John Thomas, a Eugene financial consultant who has chaired the board of the Oregon Public Employees Retirement System for the past six years, ran his last meeting this month.
It’s an obscure, unpaid and somewhat thankless position. But the PERS Board has enormous influence over the administration of the state’s retirement system. One key task: setting the economic assumptions that determine how much government employers, and ultimately taxpayers, are required to contribute each year to cover employee benefits.
With a $22 billion deficit, those contributions are now at historical highs and going higher.
Thomas, a registered Republican, was appointed to the board by former Gov. John Kitzhaber in 2012, whom he’d never met. That was just as the board was coming to grips with the pension funding chasm opened by the 2008 financial crisis. With 40 years of experience in retirement planning, he had valuable background and experience. And after just two meetings, with long time members ending their terms, he was appointed chair.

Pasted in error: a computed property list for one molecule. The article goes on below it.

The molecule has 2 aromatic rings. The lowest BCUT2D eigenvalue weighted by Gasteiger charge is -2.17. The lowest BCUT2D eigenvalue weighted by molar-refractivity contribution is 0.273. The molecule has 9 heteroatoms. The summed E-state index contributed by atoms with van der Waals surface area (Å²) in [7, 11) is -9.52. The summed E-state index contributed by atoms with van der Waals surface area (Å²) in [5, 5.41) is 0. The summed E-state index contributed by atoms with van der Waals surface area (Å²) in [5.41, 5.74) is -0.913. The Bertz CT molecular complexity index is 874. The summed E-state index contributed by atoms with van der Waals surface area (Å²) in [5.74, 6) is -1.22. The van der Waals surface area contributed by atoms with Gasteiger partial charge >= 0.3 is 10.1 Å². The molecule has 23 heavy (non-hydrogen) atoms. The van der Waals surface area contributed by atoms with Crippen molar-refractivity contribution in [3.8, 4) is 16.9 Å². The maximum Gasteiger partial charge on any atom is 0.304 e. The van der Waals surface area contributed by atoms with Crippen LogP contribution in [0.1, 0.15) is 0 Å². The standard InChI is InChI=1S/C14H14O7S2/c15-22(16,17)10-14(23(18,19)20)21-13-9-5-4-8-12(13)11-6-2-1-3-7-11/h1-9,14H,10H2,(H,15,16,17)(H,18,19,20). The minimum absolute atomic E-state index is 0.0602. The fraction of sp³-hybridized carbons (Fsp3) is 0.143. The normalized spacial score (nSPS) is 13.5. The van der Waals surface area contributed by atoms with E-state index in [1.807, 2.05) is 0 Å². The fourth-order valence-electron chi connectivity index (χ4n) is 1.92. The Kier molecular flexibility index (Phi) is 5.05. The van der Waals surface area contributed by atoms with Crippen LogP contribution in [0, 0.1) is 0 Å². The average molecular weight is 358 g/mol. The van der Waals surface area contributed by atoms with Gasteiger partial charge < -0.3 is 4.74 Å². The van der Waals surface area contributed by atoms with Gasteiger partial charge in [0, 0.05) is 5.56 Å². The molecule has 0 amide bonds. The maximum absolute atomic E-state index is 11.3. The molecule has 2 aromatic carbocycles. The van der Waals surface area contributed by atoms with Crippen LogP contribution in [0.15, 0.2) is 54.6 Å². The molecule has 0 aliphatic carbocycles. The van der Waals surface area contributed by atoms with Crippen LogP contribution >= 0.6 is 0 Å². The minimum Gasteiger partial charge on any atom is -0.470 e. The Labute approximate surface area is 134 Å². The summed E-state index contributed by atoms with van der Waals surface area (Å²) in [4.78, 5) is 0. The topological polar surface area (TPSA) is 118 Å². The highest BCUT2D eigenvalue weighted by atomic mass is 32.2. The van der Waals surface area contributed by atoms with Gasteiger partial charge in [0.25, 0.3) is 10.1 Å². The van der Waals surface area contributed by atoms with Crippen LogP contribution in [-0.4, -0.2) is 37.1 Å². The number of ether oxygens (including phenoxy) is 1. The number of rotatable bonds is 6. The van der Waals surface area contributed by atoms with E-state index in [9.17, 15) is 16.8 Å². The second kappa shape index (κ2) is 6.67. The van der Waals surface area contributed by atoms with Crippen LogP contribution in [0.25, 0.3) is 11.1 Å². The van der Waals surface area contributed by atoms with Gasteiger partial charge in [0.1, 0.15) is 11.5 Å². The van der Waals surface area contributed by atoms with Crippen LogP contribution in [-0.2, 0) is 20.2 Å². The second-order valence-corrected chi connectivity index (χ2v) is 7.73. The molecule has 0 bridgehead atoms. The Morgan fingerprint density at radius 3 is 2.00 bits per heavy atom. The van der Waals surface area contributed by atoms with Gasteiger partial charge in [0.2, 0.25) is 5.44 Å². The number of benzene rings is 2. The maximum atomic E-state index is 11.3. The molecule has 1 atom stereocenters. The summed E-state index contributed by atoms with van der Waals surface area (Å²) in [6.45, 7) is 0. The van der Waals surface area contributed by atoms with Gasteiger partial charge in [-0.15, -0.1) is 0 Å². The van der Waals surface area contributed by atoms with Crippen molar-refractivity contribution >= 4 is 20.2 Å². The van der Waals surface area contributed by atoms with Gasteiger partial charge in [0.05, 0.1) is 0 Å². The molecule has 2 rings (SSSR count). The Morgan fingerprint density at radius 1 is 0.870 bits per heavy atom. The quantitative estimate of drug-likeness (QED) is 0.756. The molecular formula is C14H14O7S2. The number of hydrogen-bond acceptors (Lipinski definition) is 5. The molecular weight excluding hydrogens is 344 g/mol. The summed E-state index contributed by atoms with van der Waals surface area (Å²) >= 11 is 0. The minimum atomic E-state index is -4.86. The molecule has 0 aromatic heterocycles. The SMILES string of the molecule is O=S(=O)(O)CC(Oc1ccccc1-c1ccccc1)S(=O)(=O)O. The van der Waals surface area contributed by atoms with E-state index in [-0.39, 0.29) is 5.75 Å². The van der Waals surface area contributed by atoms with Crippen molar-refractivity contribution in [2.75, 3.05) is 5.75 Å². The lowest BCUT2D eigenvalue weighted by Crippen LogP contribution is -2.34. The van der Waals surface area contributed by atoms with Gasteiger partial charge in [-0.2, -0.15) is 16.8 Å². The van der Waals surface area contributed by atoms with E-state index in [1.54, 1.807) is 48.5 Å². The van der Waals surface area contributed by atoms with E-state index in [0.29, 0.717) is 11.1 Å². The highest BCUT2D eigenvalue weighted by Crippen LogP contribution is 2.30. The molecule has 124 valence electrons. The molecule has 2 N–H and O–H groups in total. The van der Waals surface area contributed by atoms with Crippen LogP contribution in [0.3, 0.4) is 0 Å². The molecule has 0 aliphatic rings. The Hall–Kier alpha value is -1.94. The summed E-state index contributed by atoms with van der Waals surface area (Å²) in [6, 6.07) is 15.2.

Gov. Kate Brown’s office has been looking for a successor since the beginning of the year. Thomas’s second term on the board expired in February, though he agreed to stay while Brown found a replacement, who may immediately become the chair. That hasn’t happened yet. At least one candidate has declined the job. Brown said Thursday that she’d nominate someone in September.
The pension system is one of the hottest public policy topics in Oregon, and Thomas agreed to share his thoughts on the state of the system and the board.
Q: What does the Public Employees Retirement System Board do, and what doesn’t it do?